His model recommends that teachers should embrace an approach that makes students feel recognized, respected and accepted (Taylor & Nixon, 2004). His theory provides strategies for teachers to build and develop self-confidence, self-esteem and deemphasize frustration and fear in classroom. He supports the concept that teachers should always attack the problem and not the student (Taylor & Nixon, 2004).

Therefore, teachers should avoid at all costs labeling and negative criticism because labeled students tend to exhibit what they have been labeled a trend which can encourage bad behaviours.Ginnot proposed that teachers should shun too much criticism and instead they should provide recommendations and advise and make succinct statements to students geared towards improving their academic and co-curricular performances and seek their input and to correct behaviour (Taylor & Nixon, 2004).

The main idea behind his theory is functional and supportive relationships between teachers and students. Kounin Model sums up the impacts of teachers’ warnings on students’ behaviours (Taylor & Nixon, 2004). His theory identifies ripple effects that teachers’ efforts to reprimand bad behaviours in class may have upon other students by positively or negatively influencing them.

In turn the ripple effect may adversely affect teachers’ efforts to maintain discipline in classroom (Taylor & Nixon, 2004). His model proposes that teacher should always be aware of what is taking place in class. According to Kuonin’s Model, a teacher’s efforts to persuade a student to desist or stop bad behaviour in class room can either be clear, firm or rough (Taylor & Nixon, 2004).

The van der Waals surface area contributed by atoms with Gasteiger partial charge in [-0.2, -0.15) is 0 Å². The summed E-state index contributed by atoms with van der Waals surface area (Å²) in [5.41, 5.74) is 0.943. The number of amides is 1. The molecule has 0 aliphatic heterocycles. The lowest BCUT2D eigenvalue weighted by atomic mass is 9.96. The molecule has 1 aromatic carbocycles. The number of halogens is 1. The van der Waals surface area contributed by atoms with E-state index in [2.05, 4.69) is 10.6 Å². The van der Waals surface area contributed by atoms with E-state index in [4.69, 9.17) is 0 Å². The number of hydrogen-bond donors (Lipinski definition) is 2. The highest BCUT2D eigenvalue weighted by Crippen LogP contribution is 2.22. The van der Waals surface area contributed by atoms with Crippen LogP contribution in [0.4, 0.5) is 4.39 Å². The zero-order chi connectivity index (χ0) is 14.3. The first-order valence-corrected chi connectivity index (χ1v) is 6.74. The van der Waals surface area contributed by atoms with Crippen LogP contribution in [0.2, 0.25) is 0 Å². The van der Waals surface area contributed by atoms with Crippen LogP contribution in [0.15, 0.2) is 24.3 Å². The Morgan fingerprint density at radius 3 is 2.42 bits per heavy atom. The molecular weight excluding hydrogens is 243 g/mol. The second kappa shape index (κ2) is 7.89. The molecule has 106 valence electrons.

He suggests that teachers’ reprimands should be clear and firm and that teachers should avoid roughness in their warnings because it tends to upset and make children anxious. Instead Kounin recommends clarity strategies because when teachers make clear their orders for a student to desist from bad behaviours other students in classroom tend to exhibit the bad behaviours less (Taylor & Nixon, 2004).

Dreikurs advanced what has come to be known as Dreikurs Conceptual Model based up on the premise that most students’ bad behaviour is a result of the need to belong or not feeling worthy (Taylor & Nixon, 2004). His model classifies misbehaviour into displays of inadequacy, power seeking, and revenge seeking and attention getting (Taylor & Nixon, 2004).

Dreikurs model recommends that a teacher should not get involved in incidences of some of these behaviours. In some cases once a teacher has understood his or her student’s behaviour patterns they should appeal to logical reasoning for students to self-correct their bad behaviours (Taylor & Nixon, 2004). According to Dreikurs, all human behaviour is purposeful and therefore even destructive behaviour is purposeful because it is self-determined ands self-directed (Taylor & Nixon, 2004).

Carl Rogers is recognized as one of the greatest psychologists of our age (Lloyd, Dunn & hammer, 2008). His theory revolves around what he calls self-concept which he argues can be consistent with your real life experiences or inconsistent. According to Rogers, every one including students has a strong need for love, affection and acceptance Lloyd, Dunn & hammer, 2008).

Early in life parents provide for most of these needs. However, as a child grows and intensifies interactions with others he or she starts seeking and expecting recognition, respect, love and acceptance from his friends, colleagues and teachers. According to Rogers’s theory teachers and school administrators should create environments in which students feel accepted and loved in order to minimize incongruence among students which makes them prone to anxiety in turn triggering defensive behaviour Lloyd, Dunn & hammer, 2008).